“By measuring circular objects, it has always turned out that a circle is a little more than 3 times its width around. In the Old Testament of the Bible (1 Kings 7:23), a circular pool is referred to as being 30 cubits around, and 10 cubits across. The mathematician Archimedes used polygons with many sides to approximate circles and determined that Pi was approximately 22/7. The symbol (Greek letter “π”) was first used in 1706 by William Jones. A ‘π’ was chosen for ‘perimeter’ of circles, and the use of π became popular after it was adopted by the Swiss mathematician Leonhard Euler in 1737. In recent years, Pi has been calculated to over one trillion digits passed its decimal. Only 39 digits past the decimal are needed to accurately calculate the spherical volume of our entire universe, but because of Pi’s infinite & patternless nature, it’s a fun challenge to memorize, and to computationally calculate more and more digits.”

 

An interesting fact about Pi:

If you look at a mirror image of 3.14 it spells pie.

Pi spelled backwards

 

 

 

 

 

 

 

 

 

Happy Pi Day everyone!

Pi -3_14

 

 

 

 

 

 

 

~ marcie


Quilt Inspired by Quote from Dr. Martin Luther King

February 17th, 2013 by marcie

The Kitsap Quilters quilt guild held their annual quilt show at the Presidents Hall at the Kitsap County Fairgrounds this weekend.  Since it is both diversity and quilt related I want to share with you a quilt I made that was displayed in the show.  Inspired by one of my favorite quotes from Dr. Martin Luther King, one that continues to inspire me to speak up for justice.  “Our lives begin to end the day we become silent about things that matter.”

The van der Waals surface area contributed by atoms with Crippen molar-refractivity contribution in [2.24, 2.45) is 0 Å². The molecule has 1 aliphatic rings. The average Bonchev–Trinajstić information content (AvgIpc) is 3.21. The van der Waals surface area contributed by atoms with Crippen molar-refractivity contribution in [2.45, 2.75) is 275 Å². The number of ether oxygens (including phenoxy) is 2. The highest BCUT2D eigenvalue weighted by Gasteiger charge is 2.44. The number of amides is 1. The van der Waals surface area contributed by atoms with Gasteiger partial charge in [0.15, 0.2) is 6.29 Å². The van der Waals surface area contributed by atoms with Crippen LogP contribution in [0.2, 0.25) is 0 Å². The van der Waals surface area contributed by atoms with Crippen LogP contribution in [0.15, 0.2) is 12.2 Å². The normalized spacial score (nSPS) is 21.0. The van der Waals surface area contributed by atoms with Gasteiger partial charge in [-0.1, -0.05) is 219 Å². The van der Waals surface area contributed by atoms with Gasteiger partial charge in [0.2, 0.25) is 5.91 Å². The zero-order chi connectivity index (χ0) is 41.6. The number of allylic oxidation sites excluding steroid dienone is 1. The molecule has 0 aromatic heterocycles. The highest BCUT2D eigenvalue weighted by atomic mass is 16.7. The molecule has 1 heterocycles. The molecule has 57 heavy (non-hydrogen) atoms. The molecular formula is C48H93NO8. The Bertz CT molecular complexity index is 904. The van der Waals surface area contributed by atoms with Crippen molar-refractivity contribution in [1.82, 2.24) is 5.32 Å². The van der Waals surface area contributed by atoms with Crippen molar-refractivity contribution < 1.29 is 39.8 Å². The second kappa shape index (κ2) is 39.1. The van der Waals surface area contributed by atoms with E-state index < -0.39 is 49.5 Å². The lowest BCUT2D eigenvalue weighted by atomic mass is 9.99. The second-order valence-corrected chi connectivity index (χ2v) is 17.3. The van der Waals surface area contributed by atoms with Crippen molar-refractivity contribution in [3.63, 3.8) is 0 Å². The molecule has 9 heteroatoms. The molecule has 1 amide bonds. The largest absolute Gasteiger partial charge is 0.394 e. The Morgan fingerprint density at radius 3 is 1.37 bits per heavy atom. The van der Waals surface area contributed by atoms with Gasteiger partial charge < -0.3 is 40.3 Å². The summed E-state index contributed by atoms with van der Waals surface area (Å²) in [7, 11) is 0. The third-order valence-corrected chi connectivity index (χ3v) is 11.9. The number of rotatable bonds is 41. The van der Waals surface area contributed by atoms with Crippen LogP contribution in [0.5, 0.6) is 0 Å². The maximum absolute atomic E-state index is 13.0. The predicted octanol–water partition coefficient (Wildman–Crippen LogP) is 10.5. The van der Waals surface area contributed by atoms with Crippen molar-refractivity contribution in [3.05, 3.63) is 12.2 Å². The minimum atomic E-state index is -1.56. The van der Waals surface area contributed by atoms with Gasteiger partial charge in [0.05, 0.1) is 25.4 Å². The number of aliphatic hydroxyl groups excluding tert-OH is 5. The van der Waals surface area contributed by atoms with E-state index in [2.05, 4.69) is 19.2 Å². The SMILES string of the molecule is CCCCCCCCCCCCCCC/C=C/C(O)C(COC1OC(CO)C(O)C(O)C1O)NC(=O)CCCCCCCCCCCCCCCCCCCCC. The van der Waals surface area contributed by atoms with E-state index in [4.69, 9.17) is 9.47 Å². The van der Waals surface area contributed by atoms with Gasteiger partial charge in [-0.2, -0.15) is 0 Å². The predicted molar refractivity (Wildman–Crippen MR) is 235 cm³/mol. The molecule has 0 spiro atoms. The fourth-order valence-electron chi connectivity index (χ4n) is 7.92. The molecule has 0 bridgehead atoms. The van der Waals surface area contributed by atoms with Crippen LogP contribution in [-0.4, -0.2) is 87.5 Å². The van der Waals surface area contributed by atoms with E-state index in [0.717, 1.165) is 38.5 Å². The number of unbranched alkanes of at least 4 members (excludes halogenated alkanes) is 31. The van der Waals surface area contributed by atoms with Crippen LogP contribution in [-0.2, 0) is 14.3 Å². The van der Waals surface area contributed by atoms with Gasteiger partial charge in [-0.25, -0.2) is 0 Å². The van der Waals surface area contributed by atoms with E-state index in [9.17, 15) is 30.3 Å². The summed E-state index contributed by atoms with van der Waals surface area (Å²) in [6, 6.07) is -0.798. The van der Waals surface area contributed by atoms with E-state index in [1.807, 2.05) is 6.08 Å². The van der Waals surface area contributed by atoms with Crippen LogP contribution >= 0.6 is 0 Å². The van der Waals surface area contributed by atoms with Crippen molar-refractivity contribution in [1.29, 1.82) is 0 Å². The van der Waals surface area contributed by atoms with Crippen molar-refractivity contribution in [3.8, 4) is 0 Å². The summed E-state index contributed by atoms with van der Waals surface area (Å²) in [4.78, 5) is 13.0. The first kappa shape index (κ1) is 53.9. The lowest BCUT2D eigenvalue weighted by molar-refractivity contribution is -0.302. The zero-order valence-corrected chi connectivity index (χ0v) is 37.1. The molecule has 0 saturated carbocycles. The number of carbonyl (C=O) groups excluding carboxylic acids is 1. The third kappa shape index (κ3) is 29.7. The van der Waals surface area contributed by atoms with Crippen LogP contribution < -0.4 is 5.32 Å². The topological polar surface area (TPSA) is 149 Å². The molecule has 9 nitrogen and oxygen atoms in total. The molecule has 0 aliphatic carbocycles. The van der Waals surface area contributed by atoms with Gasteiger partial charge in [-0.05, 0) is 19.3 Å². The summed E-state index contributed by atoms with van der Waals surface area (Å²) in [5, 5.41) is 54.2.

Below is a picture of the quilt (18”x18”) and close ups of the embroidered quote.

Quilt inspired by quote from Dr. Martin Luther King

Quilt inspired by quote from Dr. Martin Luther King

 

 

~ Marcie


National Wear Red Day ® is Friday February 1st

January 29th, 2013 by marcie

Go Red for Women!

Wear Red Day Red Dress

National Wear Red Day ® is a day to raise awareness about heart disease, especially about how heart disease affects women.

Heart disease is something that hits close to home for me, in part because it runs in my family.  Even more scary to me, though, is over the last couple of years two women I know that were around my age have died from heart attacks

According to the National Heart Lung and Blood Institute coronary heart disease is the #1 killer of both men and women in the United States.

According to the American Heart Association:
“The fact is: Heart disease kills one in three women each year – that’s approximately one woman every minute. But it doesn’t affect all women alike, and the warning signs for women aren’t the same in men. What’s more: These facts only begin to scratch the surface.”